How to Become a Professional Organizer

How to Become a Professional Organizer: Career Path Guide

You can become a professional organizer without formal post-secondary education, although a diploma or degree in human ecology, interior design, or a closely related field can be quite helpful in developing the necessary professional and business management skills. 


Typically, professional organizers are self-employed, and many start their own businesses with little more than a few training seminars or online training courses under their belt.


If you want to become a professional organizer, you first need to determine if this career path is a good fit for your skills, interests and personality traits. If the following description sounds like you, then you’re probably well suited for a career as a professional organizer:


• You are well-organized as an individual

• You enjoy the idea of teaching others about organizing professional or personal spaces

• You enjoy the idea of helping others achieve a greater sense of control over their time and space

• You are able to work with many different types of people

• You have a basic understanding of how to run and manage a small business

• You could imagine being your own boss

• You are willing to endure periods of limited income while building a client base


Below we've outlined what you'll need to begin a career as a professional organizer. We've also included helpful information for this career, such as salary expectations, an outline of the skills you’ll need, educational requirements, and much more!



Education Needed to Become a Professional Organizer

There are no specific educational requirements for becoming a professional organizer. It does however, take more than just being well organized yourself, as just doing what works for you will likely be too limiting for your client base.


There are many helpful teleclasses, webinars, websites, and books that can teach you what you need to know to start and grow a personal organizing business. Look for coursework, webinars or training sessions with the following types of topic areas to help you get started:


• Business basics for setting up and getting started as a Professional Organizer

• The organizing industry

• Organizing clients

• Organizing methods

• Space planning


If you are interested in pursuing formal post-secondary education, an undergraduate or diploma program in a field related to human ecology or interior design will provide you with a lot of the skills, knowledge and competencies necessary to become successful as a professional organizer.




Professional Organizer Job Description

Professional organizers assist clients with effectively organizing and managing personal and professional spaces, ranging from office filing systems to bedroom closets. Their ultimate goal is to improve the client’s organizational structure, which reduces client’s stress level by allowing them to gain a sense of freedom and control with regards to time and space.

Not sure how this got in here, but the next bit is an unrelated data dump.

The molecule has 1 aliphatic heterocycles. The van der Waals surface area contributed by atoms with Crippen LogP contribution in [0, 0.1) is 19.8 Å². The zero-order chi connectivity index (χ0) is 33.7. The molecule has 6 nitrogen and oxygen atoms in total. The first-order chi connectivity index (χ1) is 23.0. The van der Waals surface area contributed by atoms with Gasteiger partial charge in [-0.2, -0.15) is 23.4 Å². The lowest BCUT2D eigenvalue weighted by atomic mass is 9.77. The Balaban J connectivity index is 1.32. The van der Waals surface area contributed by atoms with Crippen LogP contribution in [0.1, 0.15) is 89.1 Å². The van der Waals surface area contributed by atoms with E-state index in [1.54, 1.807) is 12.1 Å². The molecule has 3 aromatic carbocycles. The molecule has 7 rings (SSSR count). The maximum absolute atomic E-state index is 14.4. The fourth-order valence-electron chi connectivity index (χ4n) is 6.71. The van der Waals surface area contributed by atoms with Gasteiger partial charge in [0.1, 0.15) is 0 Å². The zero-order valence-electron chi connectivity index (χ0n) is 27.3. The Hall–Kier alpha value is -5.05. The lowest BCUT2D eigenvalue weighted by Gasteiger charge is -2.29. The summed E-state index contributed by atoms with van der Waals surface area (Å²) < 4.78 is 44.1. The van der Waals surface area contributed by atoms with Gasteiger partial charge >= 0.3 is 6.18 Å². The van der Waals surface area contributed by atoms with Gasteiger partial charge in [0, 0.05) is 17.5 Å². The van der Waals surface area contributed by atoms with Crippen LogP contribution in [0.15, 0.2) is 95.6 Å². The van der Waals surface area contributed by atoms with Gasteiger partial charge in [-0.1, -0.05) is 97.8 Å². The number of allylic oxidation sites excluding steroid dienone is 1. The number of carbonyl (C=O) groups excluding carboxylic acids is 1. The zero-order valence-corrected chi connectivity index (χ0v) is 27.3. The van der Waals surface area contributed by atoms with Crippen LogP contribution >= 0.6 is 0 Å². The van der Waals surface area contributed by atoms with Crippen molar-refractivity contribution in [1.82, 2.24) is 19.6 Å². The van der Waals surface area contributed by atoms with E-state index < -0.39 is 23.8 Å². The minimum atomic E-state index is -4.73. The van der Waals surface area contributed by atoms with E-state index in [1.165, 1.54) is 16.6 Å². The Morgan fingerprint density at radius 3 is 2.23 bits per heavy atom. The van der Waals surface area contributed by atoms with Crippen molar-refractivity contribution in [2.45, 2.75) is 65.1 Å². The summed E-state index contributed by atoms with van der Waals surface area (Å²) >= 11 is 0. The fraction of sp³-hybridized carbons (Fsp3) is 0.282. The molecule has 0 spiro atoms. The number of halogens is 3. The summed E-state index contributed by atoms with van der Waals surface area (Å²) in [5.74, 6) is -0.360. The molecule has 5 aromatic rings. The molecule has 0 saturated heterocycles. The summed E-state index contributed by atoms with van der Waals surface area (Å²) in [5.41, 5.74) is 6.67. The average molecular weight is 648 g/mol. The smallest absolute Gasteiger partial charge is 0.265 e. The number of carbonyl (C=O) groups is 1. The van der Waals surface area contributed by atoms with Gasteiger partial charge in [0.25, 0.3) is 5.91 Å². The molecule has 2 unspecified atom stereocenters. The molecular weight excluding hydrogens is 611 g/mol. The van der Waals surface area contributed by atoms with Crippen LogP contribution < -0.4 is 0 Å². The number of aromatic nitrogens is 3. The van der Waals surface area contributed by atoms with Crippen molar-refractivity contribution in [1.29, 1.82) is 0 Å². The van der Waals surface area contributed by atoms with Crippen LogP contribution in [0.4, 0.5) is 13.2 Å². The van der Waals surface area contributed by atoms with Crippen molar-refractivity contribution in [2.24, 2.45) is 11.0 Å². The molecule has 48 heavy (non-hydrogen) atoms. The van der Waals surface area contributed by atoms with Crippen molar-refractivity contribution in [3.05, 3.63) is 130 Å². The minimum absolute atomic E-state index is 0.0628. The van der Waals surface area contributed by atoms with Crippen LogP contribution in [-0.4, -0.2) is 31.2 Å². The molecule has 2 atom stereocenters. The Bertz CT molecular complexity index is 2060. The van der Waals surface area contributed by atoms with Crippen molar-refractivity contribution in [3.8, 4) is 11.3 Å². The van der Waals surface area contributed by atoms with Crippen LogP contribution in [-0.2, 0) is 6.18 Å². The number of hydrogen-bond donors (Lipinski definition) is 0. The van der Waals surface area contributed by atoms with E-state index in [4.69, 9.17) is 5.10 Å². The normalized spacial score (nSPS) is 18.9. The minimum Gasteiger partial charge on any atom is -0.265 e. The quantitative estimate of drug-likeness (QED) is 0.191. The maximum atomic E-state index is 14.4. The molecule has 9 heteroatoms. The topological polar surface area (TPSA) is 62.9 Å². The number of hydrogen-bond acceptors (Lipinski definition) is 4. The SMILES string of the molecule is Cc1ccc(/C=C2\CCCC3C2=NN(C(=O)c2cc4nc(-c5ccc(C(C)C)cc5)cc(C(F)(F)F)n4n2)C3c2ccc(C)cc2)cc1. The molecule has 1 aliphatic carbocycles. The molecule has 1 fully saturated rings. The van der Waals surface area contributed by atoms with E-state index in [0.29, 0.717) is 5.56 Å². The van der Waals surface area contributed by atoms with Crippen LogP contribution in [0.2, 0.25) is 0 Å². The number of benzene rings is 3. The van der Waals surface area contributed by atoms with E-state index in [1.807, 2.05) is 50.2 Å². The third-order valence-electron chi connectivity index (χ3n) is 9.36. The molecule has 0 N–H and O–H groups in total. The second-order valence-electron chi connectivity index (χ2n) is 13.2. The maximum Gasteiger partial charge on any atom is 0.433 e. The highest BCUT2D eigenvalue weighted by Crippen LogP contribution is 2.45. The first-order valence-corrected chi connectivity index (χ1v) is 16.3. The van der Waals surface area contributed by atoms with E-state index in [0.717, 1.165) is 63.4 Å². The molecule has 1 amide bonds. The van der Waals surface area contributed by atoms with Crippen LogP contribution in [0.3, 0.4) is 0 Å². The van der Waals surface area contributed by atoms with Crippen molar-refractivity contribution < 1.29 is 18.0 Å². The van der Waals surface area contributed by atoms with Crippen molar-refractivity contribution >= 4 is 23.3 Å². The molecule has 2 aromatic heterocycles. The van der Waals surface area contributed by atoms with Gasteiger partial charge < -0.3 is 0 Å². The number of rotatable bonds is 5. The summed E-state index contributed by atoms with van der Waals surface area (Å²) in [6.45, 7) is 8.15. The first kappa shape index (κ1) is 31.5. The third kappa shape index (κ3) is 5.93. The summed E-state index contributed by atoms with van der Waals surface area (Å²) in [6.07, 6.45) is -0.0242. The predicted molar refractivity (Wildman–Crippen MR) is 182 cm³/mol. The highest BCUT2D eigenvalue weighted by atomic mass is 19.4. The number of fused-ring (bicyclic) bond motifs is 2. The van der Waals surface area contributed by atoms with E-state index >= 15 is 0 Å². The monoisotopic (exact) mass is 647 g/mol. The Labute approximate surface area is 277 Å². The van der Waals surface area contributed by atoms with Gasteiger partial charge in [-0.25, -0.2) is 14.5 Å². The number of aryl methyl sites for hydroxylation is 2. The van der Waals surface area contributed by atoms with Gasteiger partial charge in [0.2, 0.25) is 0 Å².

To accomplish their goal, professional organizers must encourage and educate clients about basic principles of organizing. During the education process, they must also offer support, focus and direction to clients, in order to keep them motivated and keep the project moving forward.


Some professional organizers may work with the general population, while others may specialize in working with specific population segments, such as seniors, students or legal professionals. Aside from population sectors, they may also choose to specialize in specific area of organization, such as structuring bill payments, residential organization, memorabilia organization or legal filing systems.


Products and Services Offered by Professional Organizers:


• Paper Management

• Residential Organizing

• Business Organizing

• Kitchen Designing & Organizing

• Home offices

• Closet Design/Organizing

• Filing Systems

• Financial/Bookkeeping

• Packing/Moving

• Relocations

• Records Management

• Space Planning

• Time Management

• Computer Consulting

• Procedures/Manuals

• Public Speaking

• Wardrobe Consulting

• Memorabilia

• Home Inventory

• Garages/Attics/Basements



Professional Organizer Job Duties

Although the specific job duties of a professional organizer may vary based on their area of specialty, they are generally responsible for performing the following tasks:


• Conducting marketing activities to establish and build client base

• Pre-qualifying clients to see if they are suitable for service delivery

• Gaining a thorough understanding of client’s needs by speaking with them and conducting an initial assessment

• Developing organizational system to meet the requirements of the client

• Teaching clients how to implement and maintain storage systems

• Giving clients projects to ensure their organizational skills are developing

• Sourcing and recommending related products to client, such as label makers, storage units, etc.

• Motivating and encouraging clients

• Working within client’s budgetary restrictions

• May give speeches or presentations related to organized living and behaviour modification



Certification for Becoming a Professional Organizer

To become a professional organizer, you don’t need special certification. In fact, Certified Professional Organizer (CPO) certification can only be achieved after an organizer has completed over 1,500 hours of paid work over a 3-year period, and passed a professional competence examination.


Administered by the Board of Certified Professional Organizers (BCPO), CPO certification is voluntary. It is however, highly recommended to those who wish to advance their professional organizer career, as having it demonstrates high professional and ethical standards to clients. 




Who Creates Jobs for Professional Organizers?

The majority of professional organizers are self-employed as owners of their own organization companies. Jobs for professional organizers however, do exist in the capacity of working for others.


Whether self-employed, or working as a part-time or full-time employee of a company, professional organizers are often hired by the following types of organizations and individuals:


• Homeowners and renters

• Small business owners

• Home decorating firms

• Office/business decorating firms

• Independent professional organizers

• Professional organization firms (home or office)